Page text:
The ignition file for the bootkube-controller.

root@bootkube:~/matchbox# cat examples/ignition/bootkube-controller.yaml  
---
systemd:  
  units:
    - name: etcd-member.service
      enable: true
      dropins:
        - name: 40-etcd-cluster.conf
          contents: |
            [Service]
            Environment="ETCD_IMAGE_TAG=v3.1.0"
            Environment="ETCD_NAME={{.etcd_name}}"
            Environment="ETCD_ADVERTISE_CLIENT_URLS=http://{{.domain_name}}:2379"
            Environment="ETCD_INITIAL_ADVERTISE_PEER_URLS=http://{{.domain_name}}:2380"
            Environment="ETCD_LISTEN_CLIENT_URLS=http://0.0.0.0:2379"
            Environment="ETCD_LISTEN_PEER_URLS=http://0.0.0.0:2380"
            Environment="ETCD_INITIAL_CLUSTER={{.etcd_initial_cluster}}"
            Environment="ETCD_STRICT_RECONFIG_CHECK=true"
    - name: docker.service
      enable: true
    - name: locksmithd.service
      dropins:
        - name: 40-etcd-lock.conf
          contents: |
            [Service]
            Environment="REBOOT_STRATEGY=etcd-lock"
    - name: kubelet.path
      enable: true
      contents: |
        [Unit]
        Description=Watch for kubeconfig
        [Path]
        PathExists=/etc/kubernetes/kubeconfig
        [Install]
        WantedBy=multi-user.target
    - name: wait-for-dns.service
      enable: true
      contents: |
        [Unit]
        Description=Wait for DNS entries
        Wants=systemd-resolved.service
        Before=kubelet.service
        [Service]
        Type=oneshot
        RemainAfterExit=true
        ExecStart=/bin/sh -c 'while ! /usr/bin/grep '^[^#[:space:]]' /etc/resolv.conf > /dev/null; do sleep 1; done'
        [Install]
        RequiredBy=kubelet.service
    - name: kubelet.service
      contents: |
        [Unit]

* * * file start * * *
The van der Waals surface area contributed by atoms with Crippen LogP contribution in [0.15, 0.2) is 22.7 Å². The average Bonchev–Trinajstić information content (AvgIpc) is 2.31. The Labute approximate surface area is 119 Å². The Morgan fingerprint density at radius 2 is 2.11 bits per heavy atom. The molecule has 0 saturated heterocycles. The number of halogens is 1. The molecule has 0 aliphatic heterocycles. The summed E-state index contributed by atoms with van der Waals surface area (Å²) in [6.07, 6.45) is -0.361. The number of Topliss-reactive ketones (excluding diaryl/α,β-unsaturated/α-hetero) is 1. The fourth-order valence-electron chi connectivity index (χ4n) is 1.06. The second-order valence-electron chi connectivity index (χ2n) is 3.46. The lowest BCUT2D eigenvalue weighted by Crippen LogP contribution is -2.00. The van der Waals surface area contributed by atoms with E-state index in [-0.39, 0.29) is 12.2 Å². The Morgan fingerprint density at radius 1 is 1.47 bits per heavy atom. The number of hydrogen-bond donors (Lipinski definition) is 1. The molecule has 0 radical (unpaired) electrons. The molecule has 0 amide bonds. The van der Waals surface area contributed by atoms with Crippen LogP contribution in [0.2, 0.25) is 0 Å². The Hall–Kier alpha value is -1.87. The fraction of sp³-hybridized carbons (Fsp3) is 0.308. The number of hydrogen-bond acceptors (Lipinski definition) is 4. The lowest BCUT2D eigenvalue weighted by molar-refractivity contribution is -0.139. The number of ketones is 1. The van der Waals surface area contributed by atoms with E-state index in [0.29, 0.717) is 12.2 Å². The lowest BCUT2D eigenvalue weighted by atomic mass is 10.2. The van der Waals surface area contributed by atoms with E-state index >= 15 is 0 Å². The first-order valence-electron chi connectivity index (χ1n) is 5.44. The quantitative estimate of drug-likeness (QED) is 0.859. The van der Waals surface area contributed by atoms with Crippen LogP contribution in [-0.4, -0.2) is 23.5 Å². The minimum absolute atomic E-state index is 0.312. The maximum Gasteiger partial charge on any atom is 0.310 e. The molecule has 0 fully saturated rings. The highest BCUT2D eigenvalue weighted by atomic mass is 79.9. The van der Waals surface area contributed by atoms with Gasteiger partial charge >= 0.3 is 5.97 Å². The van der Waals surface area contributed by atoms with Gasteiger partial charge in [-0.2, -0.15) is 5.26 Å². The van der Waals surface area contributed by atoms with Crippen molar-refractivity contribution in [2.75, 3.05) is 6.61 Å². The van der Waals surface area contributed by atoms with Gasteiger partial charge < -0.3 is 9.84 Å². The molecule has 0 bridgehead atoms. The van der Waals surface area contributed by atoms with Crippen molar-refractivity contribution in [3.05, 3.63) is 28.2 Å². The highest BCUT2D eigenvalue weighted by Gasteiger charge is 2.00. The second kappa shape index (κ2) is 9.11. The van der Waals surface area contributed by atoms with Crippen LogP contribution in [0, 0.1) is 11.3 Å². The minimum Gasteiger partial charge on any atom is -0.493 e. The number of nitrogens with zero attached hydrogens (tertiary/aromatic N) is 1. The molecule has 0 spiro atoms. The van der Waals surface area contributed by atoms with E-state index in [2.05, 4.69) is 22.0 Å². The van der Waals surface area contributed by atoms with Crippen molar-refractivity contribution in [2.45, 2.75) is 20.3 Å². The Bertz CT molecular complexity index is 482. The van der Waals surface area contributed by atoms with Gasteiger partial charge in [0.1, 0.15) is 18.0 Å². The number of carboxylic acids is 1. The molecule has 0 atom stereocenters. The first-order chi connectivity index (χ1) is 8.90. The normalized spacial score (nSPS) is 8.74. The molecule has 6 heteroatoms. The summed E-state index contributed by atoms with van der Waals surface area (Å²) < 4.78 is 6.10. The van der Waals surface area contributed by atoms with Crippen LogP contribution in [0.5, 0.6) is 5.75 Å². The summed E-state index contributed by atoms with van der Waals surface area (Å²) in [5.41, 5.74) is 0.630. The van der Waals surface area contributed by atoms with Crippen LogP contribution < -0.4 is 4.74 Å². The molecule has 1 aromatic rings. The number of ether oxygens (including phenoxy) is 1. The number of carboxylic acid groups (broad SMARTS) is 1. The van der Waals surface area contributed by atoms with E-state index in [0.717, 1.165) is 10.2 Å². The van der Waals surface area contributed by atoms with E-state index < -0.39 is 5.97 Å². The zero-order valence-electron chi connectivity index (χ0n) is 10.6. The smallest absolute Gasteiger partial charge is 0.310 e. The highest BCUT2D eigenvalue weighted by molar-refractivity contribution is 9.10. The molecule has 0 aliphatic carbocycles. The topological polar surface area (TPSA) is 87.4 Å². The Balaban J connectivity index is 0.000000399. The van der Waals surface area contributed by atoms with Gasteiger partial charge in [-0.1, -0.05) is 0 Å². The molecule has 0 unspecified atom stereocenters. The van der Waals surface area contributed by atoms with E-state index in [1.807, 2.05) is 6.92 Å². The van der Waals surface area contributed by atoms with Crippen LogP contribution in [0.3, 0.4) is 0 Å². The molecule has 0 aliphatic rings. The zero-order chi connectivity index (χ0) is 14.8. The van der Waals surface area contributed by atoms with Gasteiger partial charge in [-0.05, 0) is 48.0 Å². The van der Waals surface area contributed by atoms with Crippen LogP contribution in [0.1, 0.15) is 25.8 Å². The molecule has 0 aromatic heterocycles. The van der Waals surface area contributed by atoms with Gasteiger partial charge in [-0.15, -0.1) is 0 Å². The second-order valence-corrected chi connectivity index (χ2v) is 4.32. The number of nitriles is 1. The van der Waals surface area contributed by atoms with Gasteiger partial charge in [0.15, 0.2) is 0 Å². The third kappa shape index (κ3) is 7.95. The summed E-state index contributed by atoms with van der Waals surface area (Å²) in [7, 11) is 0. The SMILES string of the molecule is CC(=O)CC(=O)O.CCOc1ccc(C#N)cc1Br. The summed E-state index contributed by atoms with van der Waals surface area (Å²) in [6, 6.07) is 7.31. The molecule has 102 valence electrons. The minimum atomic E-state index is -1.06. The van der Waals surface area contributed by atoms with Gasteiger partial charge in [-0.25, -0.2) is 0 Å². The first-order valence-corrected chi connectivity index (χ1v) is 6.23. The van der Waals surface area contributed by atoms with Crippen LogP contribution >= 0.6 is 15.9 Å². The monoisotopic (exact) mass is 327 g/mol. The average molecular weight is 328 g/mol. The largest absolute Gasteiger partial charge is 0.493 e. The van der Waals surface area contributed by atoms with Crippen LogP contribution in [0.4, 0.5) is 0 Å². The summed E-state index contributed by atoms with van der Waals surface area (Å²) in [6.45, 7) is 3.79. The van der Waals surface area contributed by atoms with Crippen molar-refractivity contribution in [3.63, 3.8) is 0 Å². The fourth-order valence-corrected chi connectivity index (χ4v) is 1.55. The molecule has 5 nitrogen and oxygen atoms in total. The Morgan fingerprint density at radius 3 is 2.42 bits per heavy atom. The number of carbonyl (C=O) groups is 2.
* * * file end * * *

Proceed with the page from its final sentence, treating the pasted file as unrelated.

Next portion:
Description=Kubelet via Hyperkube ACI
        [Service]
        Environment="RKT_OPTS=--uuid-file-save=/var/run/kubelet-pod.uuid \
          --volume=resolv,kind=host,source=/etc/resolv.conf \
          --mount volume=resolv,target=/etc/resolv.conf \
          --volume var-lib-cni,kind=host,source=/var/lib/cni \
          --mount volume=var-lib-cni,target=/var/lib/cni \
          --volume var-log,kind=host,source=/var/log \
          --mount volume=var-log,target=/var/log"
        EnvironmentFile=/etc/kubernetes/kubelet.env
        ExecStartPre=/bin/mkdir -p /etc/kubernetes/manifests
        ExecStartPre=/bin/mkdir -p /srv/kubernetes/manifests
        ExecStartPre=/bin/mkdir -p /etc/kubernetes/checkpoint-secrets
        ExecStartPre=/bin/mkdir -p /etc/kubernetes/cni/net.d
        ExecStartPre=/bin/mkdir -p /var/lib/cni
        ExecStartPre=-/usr/bin/rkt rm --uuid-file=/var/run/kubelet-pod.uuid
        ExecStart=/usr/lib/coreos/kubelet-wrapper \
          --kubeconfig=/etc/kubernetes/kubeconfig \
          --require-kubeconfig \
          --cni-conf-dir=/etc/kubernetes/cni/net.d \
          --network-plugin=cni \
          --lock-file=/var/run/lock/kubelet.lock \
          --exit-on-lock-contention \
          --pod-manifest-path=/etc/kubernetes/manifests \
          --allow-privileged \
          --hostname-override={{.domain_name}} \
          --node-labels=master=true \
          --cluster_dns={{.k8s_dns_service_ip}} \
          --cluster_domain=cluster.local
        ExecStop=-/usr/bin/rkt stop --uuid-file=/var/run/kubelet-pod.uuid
        Restart=always
        RestartSec=10
        [Install]
        WantedBy=multi-user.target
    - name: bootkube.service
      contents: |
        [Unit]
        Description=Bootstrap a Kubernetes control plane with a temp api-server
        [Service]
        Type=simple
        WorkingDirectory=/opt/bootkube
        ExecStart=/opt/bootkube/bootkube-start
storage:  
  {{ if index . "pxe" }}
  disks:
    - device: /dev/sda
      wipe_table: true
      partitions:
        - label: ROOT
  filesystems:
    - name: root
      mount:
        device: "/dev/sda1"
        format: "ext4"
        create:
          force: true
          options:
            - "-LROOT"
  {{end}}
  files:
    - path: /etc/kubernetes/kubelet.env
      filesystem: root
      mode: 0644
      contents:
        inline: |
          KUBELET_ACI=quay.io/coreos/hyperkube